In response to strong public support for repairing aging schools, the Long Beach Unified School District Board of Education today approved the placement of a $1.5 billion school repair and safety bond measure on the Nov. 8, 2016 ballot.
The ballot measure will require approval by at least 55 percent of voters who cast ballots on that day.
A recent phone survey showed that more than seven out of ten voters in the school district believe that LBUSD has a significant need for additional funding to modernize and improve campuses. Priority projects include health and safety-related repairs such as electrical upgrades to add energy-efficient air conditioning systems.
“This November, local voters will have an opportunity to decide whether LBUSD schools will receive needed improvements to meet 21st Century safety and environmental standards,” Superintendent Christopher J. Steinhauser said. “After years of reduced state funding for school facilities, we cannot wait any longer. We have a lot of work to do in schools that are 50, 60 and 70 years old."
In 2008, 71 percent of voters approved Measure K, which provided the school district with $1.2 billion for building new small high schools, removing outdated portables, and renovating or rebuilding old campuses. To date, nearly all of the funds available through Measure K have been spent or earmarked.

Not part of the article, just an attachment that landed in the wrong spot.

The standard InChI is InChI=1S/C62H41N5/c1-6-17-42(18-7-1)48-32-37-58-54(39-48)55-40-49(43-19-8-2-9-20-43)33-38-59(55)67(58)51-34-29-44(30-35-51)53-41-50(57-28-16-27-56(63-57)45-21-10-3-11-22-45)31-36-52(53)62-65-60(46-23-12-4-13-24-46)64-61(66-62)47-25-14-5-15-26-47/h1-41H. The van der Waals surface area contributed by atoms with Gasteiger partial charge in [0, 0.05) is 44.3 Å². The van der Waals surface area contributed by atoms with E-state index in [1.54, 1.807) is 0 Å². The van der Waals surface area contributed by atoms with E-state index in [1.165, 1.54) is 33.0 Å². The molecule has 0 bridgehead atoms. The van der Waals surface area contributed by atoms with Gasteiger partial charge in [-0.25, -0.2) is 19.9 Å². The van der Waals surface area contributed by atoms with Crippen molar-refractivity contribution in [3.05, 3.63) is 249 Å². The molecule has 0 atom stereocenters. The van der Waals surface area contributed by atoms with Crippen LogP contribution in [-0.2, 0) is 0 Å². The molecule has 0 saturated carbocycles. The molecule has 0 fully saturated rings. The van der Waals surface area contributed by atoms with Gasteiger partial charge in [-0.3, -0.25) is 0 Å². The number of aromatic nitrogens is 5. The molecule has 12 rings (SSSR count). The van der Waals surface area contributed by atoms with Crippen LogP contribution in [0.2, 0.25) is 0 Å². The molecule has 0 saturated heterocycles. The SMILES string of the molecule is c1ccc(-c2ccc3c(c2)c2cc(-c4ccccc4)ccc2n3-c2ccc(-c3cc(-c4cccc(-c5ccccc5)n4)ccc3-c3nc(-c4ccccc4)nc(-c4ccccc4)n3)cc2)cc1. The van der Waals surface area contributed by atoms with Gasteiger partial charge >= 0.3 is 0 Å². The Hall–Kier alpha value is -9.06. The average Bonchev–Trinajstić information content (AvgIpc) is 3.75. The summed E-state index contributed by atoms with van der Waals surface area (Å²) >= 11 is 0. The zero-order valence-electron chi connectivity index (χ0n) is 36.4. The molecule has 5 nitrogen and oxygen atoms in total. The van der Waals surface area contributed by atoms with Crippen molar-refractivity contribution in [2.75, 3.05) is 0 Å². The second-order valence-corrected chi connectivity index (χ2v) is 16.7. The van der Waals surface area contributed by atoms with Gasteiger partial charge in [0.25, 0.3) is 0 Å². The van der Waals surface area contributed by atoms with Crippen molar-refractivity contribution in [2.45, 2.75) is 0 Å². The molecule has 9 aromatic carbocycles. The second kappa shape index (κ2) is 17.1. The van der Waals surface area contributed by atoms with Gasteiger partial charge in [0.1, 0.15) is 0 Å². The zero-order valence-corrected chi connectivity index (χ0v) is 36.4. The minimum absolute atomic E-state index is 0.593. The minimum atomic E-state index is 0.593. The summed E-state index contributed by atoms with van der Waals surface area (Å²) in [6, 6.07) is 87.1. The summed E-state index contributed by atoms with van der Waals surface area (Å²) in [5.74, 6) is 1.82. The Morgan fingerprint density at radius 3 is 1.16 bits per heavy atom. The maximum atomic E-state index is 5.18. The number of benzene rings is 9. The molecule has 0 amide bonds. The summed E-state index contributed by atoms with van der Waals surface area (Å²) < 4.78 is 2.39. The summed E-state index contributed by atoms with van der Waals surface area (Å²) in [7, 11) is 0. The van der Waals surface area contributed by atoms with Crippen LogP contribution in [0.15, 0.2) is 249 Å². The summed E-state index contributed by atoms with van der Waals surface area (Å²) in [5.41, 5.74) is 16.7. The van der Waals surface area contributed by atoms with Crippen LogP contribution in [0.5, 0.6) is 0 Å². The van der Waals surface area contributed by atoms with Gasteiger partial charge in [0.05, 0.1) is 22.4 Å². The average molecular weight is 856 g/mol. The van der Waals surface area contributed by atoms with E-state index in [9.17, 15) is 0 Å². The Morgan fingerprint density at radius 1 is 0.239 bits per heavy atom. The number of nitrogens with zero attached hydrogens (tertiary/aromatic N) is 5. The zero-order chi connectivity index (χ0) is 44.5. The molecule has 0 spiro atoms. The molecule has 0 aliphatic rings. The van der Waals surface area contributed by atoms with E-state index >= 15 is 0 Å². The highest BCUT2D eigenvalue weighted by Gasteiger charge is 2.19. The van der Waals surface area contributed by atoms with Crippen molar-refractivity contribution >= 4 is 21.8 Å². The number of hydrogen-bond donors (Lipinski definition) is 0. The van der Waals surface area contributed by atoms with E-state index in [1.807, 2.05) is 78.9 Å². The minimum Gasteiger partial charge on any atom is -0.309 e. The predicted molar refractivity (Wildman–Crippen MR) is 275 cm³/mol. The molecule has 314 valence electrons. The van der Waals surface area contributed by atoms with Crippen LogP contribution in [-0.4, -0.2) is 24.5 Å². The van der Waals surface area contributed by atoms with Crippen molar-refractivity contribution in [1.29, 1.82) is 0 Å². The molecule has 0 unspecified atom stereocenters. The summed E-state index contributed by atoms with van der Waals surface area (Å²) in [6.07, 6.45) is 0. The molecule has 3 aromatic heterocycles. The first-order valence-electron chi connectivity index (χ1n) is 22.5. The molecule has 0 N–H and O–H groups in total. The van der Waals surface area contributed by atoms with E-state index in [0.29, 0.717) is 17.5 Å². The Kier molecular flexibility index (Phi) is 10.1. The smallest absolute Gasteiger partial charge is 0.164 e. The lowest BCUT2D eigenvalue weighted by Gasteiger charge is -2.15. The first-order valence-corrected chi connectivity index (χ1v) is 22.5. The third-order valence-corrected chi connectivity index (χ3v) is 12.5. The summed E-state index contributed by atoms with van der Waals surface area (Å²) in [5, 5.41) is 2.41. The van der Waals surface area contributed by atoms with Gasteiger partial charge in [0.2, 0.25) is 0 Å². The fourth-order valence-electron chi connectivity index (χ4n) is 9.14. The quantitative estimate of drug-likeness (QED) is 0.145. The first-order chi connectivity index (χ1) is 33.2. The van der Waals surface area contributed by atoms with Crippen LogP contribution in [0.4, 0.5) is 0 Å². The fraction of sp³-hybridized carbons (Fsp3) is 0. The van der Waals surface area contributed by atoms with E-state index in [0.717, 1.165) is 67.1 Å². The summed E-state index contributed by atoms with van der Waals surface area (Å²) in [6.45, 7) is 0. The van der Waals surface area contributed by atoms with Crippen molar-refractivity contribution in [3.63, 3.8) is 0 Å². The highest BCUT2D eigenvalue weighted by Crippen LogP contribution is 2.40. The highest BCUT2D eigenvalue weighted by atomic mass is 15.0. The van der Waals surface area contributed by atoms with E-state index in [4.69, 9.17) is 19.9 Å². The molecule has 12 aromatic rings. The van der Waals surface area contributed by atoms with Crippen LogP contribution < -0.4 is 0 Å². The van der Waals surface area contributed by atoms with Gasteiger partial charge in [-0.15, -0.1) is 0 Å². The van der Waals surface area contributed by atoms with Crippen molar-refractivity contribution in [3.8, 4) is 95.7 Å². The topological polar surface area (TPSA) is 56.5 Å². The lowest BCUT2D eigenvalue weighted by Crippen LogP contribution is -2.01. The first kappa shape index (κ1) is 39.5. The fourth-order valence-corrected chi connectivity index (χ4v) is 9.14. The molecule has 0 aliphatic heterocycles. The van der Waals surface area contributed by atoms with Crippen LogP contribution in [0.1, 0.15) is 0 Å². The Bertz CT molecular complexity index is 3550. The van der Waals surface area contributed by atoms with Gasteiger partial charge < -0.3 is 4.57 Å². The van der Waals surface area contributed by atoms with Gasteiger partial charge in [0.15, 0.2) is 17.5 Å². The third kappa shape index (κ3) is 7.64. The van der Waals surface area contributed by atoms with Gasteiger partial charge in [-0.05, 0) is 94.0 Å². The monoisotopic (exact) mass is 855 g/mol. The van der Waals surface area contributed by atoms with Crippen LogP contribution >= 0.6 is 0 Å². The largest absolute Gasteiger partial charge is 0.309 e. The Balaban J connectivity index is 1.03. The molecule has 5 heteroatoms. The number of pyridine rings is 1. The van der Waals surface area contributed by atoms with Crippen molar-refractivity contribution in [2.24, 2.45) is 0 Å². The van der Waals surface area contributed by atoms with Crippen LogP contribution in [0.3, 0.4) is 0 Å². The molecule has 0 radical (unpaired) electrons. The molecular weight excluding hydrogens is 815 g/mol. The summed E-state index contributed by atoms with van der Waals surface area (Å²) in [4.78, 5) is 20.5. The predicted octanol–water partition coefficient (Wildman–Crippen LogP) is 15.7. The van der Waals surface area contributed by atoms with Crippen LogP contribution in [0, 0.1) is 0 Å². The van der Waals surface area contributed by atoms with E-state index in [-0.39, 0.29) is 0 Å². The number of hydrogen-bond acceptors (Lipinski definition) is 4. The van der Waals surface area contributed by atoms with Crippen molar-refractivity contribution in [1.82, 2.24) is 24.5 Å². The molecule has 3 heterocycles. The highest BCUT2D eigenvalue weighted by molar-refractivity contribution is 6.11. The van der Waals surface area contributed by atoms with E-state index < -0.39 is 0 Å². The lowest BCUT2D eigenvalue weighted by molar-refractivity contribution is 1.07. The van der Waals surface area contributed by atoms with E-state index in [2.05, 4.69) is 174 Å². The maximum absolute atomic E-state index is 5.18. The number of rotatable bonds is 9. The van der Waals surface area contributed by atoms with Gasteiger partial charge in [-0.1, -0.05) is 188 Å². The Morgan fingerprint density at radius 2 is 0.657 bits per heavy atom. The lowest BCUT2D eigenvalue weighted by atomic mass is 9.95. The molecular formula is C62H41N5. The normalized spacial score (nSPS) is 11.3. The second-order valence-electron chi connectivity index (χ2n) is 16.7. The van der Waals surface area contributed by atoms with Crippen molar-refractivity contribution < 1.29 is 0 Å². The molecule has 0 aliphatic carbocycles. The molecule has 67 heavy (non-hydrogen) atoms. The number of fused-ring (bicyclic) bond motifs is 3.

The school board approved an updated Facility Master Plan earlier this month. The plan was developed with extensive feedback from community surveys and meetings . An initial phone survey of 650 randomly selected voters was conducted last November, and a second poll was conducted earlier this month. About 2,000 community members also completed an online survey of school district priorities earlier this year.
Respondents in the online and phone surveys placed a high priority on issues such as retaining and attracting excellent teachers, retrofitting schools for earthquake safety and handicap accessibility, and upgrading campus security and communications systems.
Voters surveyed expressed support for upgrading physical education facilities to combat childhood obesity and to provide activities that keep youth off the streets and out of gangs.
In seven public meetings held at local high schools and at Avalon K-12 School, participants expressed similar interest in repairing, upgrading and improving aging campuses.
“We will be working to educate the public over the next few months about the resources needed to keep all our schools safe and conducive to learning,” Steinhauser said. “Then it will be up to voters to decide on November 8.”